Monday, March 10, 2014
John Patriquin/ Staff Photographer: Monday, January, 19, 2009. Judy Brown displays some gold jewelry, including bracelet and rings, customers bring into her Brown Goldsmiths shop in Freeport for cash.
Ever wonder why you see so many TV commercials and Internet ads for companies offering to buy your gold jewelry for cash through the mail?
Like a lot of things during an economic downturn, it comes down to money.
''Back in 2003, gold was selling at about $345 an ounce, and now it's more than $800 an ounce,'' said Judy Brown, who with her husband has run Brown Goldsmiths jewelry story in Freeport since 1972. ''So yes, we do find more people wanting to sell old jewelry.''
Gold was as low as $250 an ounce in 2001 but jumped to more than $900 an ounce by last winter. The price dropped a little as the country headed into a deep recession, but it has stayed relatively strong compared to most commodities.
It makes sense then, with so many people worried about money these days, that companies would pop up to buy gold while the price is so strong.
But everyone from Consumer Reports to the attorney generals of several states say it is probably better and safer to shop your gold jewelry around to local jewelers and appraisers than to send it off in the mail to some company you know very little about.
''While there's no specific policy for selling jewelry, we would certainly recommend that people thinking of selling bring their jewelry to a reputable jeweler, someone who is known and credible,'' said Kate Simmons, spokesman for the Maine Attorney General's Office.
So what should a person do if they are considering selling their gold for some needed cash? Many of the same things anyone selling anything of value would do, according to consumer alerts posted by attorney general's offices in several states.
Namely, shop around for the best price, deal with someone you believe is reputable and not fly-by-night, and don't give over the gold until you get the money.
''I would think that if people want to sell jewelry, they'd want to deal with someone who has a lot of experience and credentials, and longevity in the marketplace,'' said Donnamarie Timm, estate buyer for Springer's Jewelers stores in Portland, Bath and Portsmouth, N.H.
There is no state licensing in Maine for jewelers and jewelry appraisers, but most jewelry stores have appraisers with industry education and various certifications among their skills.
Timm said that bringing your gold jewelry to a jeweler may get you more money, because a jewelry store may have more interest in the piece than just for the gold. In other words, the piece may be more valuable resold as jewelry than melted down for the gold content.
''If you bring it to a pawn shop, they may put it on a scale and give you what the weight of the gold is worth now, but a jeweler may see something else about where the piece was made, or how it was made, and pay you much more than just the price of the gold,'' Timm said.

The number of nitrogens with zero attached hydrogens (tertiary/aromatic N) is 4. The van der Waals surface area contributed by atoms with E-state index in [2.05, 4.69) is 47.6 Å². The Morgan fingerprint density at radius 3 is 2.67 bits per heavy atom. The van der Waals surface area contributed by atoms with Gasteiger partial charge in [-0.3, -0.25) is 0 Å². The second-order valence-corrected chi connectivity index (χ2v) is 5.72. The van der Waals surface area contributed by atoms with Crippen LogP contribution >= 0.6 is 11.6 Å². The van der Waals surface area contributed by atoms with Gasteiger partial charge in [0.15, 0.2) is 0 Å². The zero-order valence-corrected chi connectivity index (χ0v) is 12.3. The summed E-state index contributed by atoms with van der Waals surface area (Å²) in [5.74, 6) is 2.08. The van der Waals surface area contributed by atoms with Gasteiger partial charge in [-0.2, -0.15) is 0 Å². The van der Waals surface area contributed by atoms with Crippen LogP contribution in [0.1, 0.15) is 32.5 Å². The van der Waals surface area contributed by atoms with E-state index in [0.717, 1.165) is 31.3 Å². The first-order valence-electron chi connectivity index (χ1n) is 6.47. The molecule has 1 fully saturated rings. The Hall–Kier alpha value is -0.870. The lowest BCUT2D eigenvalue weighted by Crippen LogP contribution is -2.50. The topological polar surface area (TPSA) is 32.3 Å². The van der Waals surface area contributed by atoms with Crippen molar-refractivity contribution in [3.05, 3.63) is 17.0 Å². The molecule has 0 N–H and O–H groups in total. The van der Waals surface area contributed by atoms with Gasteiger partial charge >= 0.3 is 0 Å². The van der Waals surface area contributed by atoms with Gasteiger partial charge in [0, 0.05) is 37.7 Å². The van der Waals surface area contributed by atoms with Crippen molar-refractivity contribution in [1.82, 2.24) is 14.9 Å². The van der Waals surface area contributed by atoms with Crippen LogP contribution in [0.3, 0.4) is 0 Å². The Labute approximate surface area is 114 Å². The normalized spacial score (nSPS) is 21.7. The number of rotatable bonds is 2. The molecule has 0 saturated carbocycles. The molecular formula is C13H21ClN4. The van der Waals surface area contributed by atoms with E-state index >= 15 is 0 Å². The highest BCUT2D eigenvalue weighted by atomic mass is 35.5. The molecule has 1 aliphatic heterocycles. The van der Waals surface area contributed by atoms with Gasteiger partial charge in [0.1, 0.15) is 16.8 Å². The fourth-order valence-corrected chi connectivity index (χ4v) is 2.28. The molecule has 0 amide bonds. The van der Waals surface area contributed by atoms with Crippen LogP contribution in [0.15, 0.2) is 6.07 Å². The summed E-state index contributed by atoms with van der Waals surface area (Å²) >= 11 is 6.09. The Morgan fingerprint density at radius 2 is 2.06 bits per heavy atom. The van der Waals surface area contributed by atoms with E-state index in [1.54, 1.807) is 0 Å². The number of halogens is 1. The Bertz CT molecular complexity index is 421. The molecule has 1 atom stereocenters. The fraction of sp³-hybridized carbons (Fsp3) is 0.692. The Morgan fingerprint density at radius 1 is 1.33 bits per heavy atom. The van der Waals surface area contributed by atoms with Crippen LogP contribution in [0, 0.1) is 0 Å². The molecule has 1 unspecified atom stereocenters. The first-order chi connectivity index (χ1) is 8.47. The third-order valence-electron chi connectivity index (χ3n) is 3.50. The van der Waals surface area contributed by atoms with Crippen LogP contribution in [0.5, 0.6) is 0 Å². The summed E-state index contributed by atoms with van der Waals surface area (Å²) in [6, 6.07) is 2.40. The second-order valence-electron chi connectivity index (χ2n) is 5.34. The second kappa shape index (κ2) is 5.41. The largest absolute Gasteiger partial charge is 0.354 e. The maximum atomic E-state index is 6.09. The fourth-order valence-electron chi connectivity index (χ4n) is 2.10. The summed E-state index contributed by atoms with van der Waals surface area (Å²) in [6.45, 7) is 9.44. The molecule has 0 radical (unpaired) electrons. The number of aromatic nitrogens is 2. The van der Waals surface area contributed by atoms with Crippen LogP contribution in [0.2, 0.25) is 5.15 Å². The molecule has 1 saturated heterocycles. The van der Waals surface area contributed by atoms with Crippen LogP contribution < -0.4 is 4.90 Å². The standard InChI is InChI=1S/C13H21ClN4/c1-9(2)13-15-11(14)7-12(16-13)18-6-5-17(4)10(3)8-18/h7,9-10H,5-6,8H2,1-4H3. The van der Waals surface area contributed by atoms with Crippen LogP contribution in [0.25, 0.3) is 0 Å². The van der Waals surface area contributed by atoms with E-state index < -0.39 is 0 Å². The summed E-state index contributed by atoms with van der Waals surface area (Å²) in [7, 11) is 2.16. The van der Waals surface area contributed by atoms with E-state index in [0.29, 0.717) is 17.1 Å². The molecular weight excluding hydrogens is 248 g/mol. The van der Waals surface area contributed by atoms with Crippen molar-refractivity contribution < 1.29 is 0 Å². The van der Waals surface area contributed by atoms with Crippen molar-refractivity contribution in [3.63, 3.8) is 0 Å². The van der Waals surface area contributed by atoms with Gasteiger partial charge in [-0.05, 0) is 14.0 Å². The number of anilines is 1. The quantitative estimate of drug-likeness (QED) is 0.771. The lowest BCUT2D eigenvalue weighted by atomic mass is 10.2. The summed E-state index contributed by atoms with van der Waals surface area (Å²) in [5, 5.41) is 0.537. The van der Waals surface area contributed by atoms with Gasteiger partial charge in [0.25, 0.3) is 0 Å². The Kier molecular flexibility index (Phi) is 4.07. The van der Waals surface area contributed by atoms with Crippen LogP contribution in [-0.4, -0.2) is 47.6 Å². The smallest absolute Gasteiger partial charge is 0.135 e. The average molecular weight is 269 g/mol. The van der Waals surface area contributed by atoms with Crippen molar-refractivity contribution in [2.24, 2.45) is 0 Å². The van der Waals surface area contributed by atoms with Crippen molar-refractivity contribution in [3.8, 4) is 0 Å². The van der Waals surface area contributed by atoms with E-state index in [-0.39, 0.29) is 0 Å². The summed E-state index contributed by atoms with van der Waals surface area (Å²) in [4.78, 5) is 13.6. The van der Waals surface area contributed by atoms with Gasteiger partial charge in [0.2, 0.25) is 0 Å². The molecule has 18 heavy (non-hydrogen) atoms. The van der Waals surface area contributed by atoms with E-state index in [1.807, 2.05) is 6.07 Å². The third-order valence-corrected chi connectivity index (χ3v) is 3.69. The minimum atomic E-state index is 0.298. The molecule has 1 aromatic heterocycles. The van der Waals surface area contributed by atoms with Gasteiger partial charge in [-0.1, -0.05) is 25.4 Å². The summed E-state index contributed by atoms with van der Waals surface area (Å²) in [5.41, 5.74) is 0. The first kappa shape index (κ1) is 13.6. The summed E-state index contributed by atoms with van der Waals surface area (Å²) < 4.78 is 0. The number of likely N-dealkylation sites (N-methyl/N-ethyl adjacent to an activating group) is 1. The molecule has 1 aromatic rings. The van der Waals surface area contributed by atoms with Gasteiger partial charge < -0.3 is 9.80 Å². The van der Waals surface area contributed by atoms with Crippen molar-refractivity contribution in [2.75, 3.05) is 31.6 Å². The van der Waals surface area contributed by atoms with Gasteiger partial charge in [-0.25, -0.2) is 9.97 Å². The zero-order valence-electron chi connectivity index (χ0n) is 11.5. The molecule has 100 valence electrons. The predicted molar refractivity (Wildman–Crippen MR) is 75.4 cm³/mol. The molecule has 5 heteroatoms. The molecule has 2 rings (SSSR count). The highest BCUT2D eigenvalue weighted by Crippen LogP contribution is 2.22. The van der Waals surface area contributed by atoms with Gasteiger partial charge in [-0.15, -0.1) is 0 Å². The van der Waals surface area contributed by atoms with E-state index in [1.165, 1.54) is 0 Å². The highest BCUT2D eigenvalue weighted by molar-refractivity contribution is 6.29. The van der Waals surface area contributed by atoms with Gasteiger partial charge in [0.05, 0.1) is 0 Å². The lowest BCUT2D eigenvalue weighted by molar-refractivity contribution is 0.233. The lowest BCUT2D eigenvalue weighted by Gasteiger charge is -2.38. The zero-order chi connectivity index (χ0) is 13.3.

If gold jewelry is not resold as is, it's melted down for use in other jewelry. Only 24-Karat gold is pure, Timm and Brown say, so anything less has other alloys mixed in with the gold.
Timm has been buying people's jewelry for Springer's for more than 20 years. But a lot of people may not have thought to try to sell gold to jewelers before now, because until the past couple of years, the price of gold fluctuated very little.
You can keep up with the price of gold yourself at various Web sites, including Goldprice.org and Kitco.com. You can also find jewelry appraisers at the Web sites of the National Association of Jewelry Appraisers (www.najaappraisers.com) and the American Society of Appraisers (www.appraisers.org).
Depending on the purpose of an appraisal, say for insurance reasons, jewelers will charge varying fees. But if you tell a jeweler you are thinking of selling the piece, they will likely be able to give you an estimate of what they would pay you for it -- which is not a formal appraisal.
Once you get a price estimate from a store, don't be afraid to shop it around.
''I always tell people to (try to sell it) to someone they know who might enjoy owning it first,'' Brown said. ''We like to see people shop it around, so they get the best price they can.'' Or as Timm says, ''There's no reason not to test the market and get different prices, to see what the fair market price is.''
Timm also tells people that if they want to sell jewelry for cash, they shouldn't self-edit their items. They shouldn't assume something isn't valuable; they should just bring it all in for a look.
''Over the course of a (woman's) life, she might have accumulated a bangle bracelet that now has a broken clasp, one earring left from a pair, some broken chains,'' Timm said. ''By the time you add all that up, those small things will be worth something.''
Because most people will probably have a lot of questions about their jewelry, and because they probably have no idea of the value of their piece, Timm thinks it's crucial that people sit down with a potential buyer.
''The gold market is a world-wide market, but I do think there's some value for people who want to sell in being able to talk to someone about all this face to face,'' said Timm. ''And it's important to know the person you talk to will still be there next week.''
Staff Writer Ray Routhier can be contacted at 791-6454 or at: